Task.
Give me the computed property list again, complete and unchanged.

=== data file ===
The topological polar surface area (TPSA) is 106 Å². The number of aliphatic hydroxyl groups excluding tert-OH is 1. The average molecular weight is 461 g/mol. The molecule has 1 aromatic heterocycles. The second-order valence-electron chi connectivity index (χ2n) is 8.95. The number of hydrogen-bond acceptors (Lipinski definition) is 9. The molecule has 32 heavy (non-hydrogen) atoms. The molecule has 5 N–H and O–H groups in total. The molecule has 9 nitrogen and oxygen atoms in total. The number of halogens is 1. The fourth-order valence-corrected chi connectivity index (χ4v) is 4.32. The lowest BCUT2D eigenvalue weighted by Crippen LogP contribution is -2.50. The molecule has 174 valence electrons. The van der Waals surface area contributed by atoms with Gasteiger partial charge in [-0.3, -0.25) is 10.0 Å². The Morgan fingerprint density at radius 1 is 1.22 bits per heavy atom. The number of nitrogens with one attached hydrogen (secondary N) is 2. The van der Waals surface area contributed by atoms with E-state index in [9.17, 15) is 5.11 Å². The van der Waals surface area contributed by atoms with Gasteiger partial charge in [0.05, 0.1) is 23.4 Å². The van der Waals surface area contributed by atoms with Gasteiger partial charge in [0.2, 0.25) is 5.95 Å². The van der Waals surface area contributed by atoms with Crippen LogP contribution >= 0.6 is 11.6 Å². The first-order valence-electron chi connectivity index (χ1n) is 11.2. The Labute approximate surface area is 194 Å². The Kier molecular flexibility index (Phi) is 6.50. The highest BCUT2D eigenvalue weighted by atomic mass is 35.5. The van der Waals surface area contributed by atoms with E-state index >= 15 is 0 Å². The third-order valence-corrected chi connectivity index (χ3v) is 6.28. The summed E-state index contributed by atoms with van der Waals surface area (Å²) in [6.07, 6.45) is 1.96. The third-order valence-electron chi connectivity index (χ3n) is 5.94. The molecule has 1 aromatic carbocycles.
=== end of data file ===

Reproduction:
The topological polar surface area (TPSA) is 106 Å². The number of aliphatic hydroxyl groups excluding tert-OH is 1. The average molecular weight is 461 g/mol. The molecule has 1 aromatic heterocycles. The second-order valence-electron chi connectivity index (χ2n) is 8.95. The number of hydrogen-bond acceptors (Lipinski definition) is 9. The molecule has 32 heavy (non-hydrogen) atoms. The molecule has 5 N–H and O–H groups in total. The molecule has 9 nitrogen and oxygen atoms in total. The number of halogens is 1. The fourth-order valence-corrected chi connectivity index (χ4v) is 4.32. The lowest BCUT2D eigenvalue weighted by Crippen LogP contribution is -2.50. The molecule has 174 valence electrons. The van der Waals surface area contributed by atoms with Gasteiger partial charge in [-0.3, -0.25) is 10.0 Å². The Morgan fingerprint density at radius 1 is 1.22 bits per heavy atom. The number of nitrogens with one attached hydrogen (secondary N) is 2. The van der Waals surface area contributed by atoms with E-state index in [9.17, 15) is 5.11 Å². The van der Waals surface area contributed by atoms with Gasteiger partial charge in [0.05, 0.1) is 23.4 Å². The van der Waals surface area contributed by atoms with Gasteiger partial charge in [0.2, 0.25) is 5.95 Å². The van der Waals surface area contributed by atoms with Crippen LogP contribution >= 0.6 is 11.6 Å². The first-order valence-electron chi connectivity index (χ1n) is 11.2. The Labute approximate surface area is 194 Å². The Kier molecular flexibility index (Phi) is 6.50. The highest BCUT2D eigenvalue weighted by atomic mass is 35.5. The van der Waals surface area contributed by atoms with E-state index >= 15 is 0 Å². The third-order valence-corrected chi connectivity index (χ3v) is 6.28. The summed E-state index contributed by atoms with van der Waals surface area (Å²) in [6.07, 6.45) is 1.96. The third-order valence-electron chi connectivity index (χ3n) is 5.94. The molecule has 1 aromatic carbocycles.